Presidential elections: France votes in times of exception | International
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First were the yellow vests. Then the pandemic. Now, Vladimir Putin’s war. Emmanuel Macron has governed France for five years through crises and social convulsions, a state of political exception that, inevitably, has ended up marking the presidential elections on April 10 and 24. There has been almost no campaign, and few massive rallies like the one President Macron held in Paris on Saturday. No topic of debate arouses passions, nor any candidate, and there is not today in France, as before the 2017 elections, an air of change of era. Ukraine suffocates the campaign. anesthesia. In his daily column in the newspaper Les Echosthe editorialist Céline Cornudet summarizes: “The air is depoliticized”.
It is not the first anomalous campaign in recent times. They were those of the last two elections, held with the pandemic: the municipal elections of 2020 and the regional elections of 2021. And before that, the French voted during the revolt of the yellow vests. And the Islamist attacks. And the financial crisis.
“Before we lived in a relatively calm democracy,” Brice Teinturier, delegate general director of the Ipsos demoscopic institute in France, tells EL PAÍS. “Every five years, we met again in the great electoral scene to confront projects, regulate conflicts. And the people decided. But now we are in a world of increasingly brutal and sudden crises that take us away from the democratic ritual of a big vote every five years.
First consequence: demobilization. This flat campaign, as has already happened with the municipal and regional ones, motivates the French less than usual and could lead to an abstention rate close to 30% (in 2017 it was 22%).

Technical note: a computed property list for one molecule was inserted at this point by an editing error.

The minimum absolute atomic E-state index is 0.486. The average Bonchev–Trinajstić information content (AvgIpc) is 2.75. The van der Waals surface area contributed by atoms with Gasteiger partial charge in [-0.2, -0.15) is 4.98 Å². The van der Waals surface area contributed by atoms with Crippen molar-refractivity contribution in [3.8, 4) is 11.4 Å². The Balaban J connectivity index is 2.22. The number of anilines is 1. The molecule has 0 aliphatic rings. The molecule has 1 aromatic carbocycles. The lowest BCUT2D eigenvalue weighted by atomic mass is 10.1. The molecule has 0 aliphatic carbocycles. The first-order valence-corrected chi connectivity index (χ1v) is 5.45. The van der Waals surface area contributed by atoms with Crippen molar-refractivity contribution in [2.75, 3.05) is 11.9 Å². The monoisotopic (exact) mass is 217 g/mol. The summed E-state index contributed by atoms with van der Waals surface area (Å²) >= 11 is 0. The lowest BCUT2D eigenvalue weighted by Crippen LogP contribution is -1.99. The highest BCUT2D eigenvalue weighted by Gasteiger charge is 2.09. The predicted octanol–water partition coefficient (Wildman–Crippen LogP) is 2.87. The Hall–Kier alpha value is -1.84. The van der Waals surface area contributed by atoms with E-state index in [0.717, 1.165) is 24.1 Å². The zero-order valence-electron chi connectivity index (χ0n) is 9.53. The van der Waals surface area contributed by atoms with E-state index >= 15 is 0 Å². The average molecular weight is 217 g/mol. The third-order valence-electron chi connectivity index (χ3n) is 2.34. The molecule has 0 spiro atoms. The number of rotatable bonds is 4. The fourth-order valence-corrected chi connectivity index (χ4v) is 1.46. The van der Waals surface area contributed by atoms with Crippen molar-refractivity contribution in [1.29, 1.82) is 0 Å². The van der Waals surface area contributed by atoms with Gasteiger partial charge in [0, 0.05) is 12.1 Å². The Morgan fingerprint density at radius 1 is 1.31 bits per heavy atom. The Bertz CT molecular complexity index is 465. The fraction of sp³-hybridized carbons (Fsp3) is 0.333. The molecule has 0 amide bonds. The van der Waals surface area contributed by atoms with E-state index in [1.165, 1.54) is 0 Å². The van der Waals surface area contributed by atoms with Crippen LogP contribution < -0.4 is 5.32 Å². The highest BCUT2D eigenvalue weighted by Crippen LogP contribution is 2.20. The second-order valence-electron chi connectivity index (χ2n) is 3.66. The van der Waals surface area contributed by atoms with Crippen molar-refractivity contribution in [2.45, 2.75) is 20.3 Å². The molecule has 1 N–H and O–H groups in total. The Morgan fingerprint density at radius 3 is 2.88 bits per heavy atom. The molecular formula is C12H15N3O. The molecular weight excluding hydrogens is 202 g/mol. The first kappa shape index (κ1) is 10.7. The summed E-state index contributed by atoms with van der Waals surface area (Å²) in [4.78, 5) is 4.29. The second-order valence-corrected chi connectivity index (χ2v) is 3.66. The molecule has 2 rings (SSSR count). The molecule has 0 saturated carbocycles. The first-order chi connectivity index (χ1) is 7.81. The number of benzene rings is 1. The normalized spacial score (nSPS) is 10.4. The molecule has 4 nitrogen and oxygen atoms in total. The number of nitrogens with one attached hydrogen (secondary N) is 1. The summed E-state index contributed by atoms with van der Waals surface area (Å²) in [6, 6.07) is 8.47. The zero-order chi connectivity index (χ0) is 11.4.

Second consequence of times of war and pandemic: the fear of change, the demand for protection.
“The first thing the French expect from a President of the Republic is the ability to understand their problems and respond to them. The second is the ability to face serious crises”, says Teinturier. “Undeniably, this gives Emmanuel Macron an advantage, because the French consider his ability to manage crises to be superior to others. What will ultimately be decisive will be the protection of the French and the seriousness of the candidate”.
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The third consequence of the atypical context of the presidential elections: the succession of crises sometimes expresses —in the case of the yellow vests— or hides —as happens in this apparently calm campaign— the constellation of malaise that runs through French society.
There is a territorial malaise. That of the rural country, that of small and medium-sized cities far from economic hubs and metropolises connected to globalization. It is the France of the yellow veststhe French who, in reaction to a rise in fuel prices, occupied tolls and roundabouts at the end of 2018 and put Macron on the ropes.